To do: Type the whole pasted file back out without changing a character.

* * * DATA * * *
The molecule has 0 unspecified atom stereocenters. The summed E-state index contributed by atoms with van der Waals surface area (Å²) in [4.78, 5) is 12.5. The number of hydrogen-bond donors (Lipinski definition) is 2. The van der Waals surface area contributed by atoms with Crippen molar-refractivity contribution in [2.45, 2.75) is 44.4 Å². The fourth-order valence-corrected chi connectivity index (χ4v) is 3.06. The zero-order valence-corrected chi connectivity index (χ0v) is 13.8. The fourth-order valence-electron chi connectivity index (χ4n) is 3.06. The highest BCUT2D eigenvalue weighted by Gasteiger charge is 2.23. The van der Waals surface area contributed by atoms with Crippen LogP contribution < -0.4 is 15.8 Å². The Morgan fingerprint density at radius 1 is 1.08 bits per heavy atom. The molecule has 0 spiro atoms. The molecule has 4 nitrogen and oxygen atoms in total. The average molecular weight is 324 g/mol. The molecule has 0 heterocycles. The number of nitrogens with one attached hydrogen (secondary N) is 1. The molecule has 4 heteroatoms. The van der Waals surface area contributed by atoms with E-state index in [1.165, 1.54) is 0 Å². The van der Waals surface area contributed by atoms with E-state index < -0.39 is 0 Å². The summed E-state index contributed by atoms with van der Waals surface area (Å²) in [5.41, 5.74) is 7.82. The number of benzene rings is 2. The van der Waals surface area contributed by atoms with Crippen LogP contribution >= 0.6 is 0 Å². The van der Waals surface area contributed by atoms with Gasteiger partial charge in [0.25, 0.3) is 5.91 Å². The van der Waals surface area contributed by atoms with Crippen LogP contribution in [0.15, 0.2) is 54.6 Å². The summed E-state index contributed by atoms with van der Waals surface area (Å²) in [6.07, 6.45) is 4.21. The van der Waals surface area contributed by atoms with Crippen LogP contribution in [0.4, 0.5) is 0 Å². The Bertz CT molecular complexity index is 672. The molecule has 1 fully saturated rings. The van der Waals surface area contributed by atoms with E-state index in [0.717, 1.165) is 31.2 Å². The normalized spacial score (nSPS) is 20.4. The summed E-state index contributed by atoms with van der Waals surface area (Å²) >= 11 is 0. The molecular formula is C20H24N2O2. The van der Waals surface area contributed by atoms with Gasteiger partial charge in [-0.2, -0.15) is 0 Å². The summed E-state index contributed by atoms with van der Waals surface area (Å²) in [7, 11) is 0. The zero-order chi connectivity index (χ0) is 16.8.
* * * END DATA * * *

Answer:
The molecule has 0 unspecified atom stereocenters. The summed E-state index contributed by atoms with van der Waals surface area (Å²) in [4.78, 5) is 12.5. The number of hydrogen-bond donors (Lipinski definition) is 2. The van der Waals surface area contributed by atoms with Crippen molar-refractivity contribution in [2.45, 2.75) is 44.4 Å². The fourth-order valence-corrected chi connectivity index (χ4v) is 3.06. The zero-order valence-corrected chi connectivity index (χ0v) is 13.8. The fourth-order valence-electron chi connectivity index (χ4n) is 3.06. The highest BCUT2D eigenvalue weighted by Gasteiger charge is 2.23. The van der Waals surface area contributed by atoms with Crippen LogP contribution < -0.4 is 15.8 Å². The Morgan fingerprint density at radius 1 is 1.08 bits per heavy atom. The molecule has 0 spiro atoms. The molecule has 4 nitrogen and oxygen atoms in total. The average molecular weight is 324 g/mol. The molecule has 0 heterocycles. The number of nitrogens with one attached hydrogen (secondary N) is 1. The molecule has 4 heteroatoms. The van der Waals surface area contributed by atoms with E-state index in [1.165, 1.54) is 0 Å². The van der Waals surface area contributed by atoms with E-state index < -0.39 is 0 Å². The summed E-state index contributed by atoms with van der Waals surface area (Å²) in [5.41, 5.74) is 7.82. The number of benzene rings is 2. The van der Waals surface area contributed by atoms with Crippen LogP contribution >= 0.6 is 0 Å². The van der Waals surface area contributed by atoms with Gasteiger partial charge in [0.25, 0.3) is 5.91 Å². The van der Waals surface area contributed by atoms with Crippen LogP contribution in [0.15, 0.2) is 54.6 Å². The summed E-state index contributed by atoms with van der Waals surface area (Å²) in [6.07, 6.45) is 4.21. The van der Waals surface area contributed by atoms with Crippen LogP contribution in [0.4, 0.5) is 0 Å². The Bertz CT molecular complexity index is 672. The molecule has 1 fully saturated rings. The van der Waals surface area contributed by atoms with E-state index in [0.717, 1.165) is 31.2 Å². The normalized spacial score (nSPS) is 20.4. The summed E-state index contributed by atoms with van der Waals surface area (Å²) >= 11 is 0. The molecular formula is C20H24N2O2. The van der Waals surface area contributed by atoms with Gasteiger partial charge in [-0.2, -0.15) is 0 Å². The summed E-state index contributed by atoms with van der Waals surface area (Å²) in [7, 11) is 0. The zero-order chi connectivity index (χ0) is 16.8.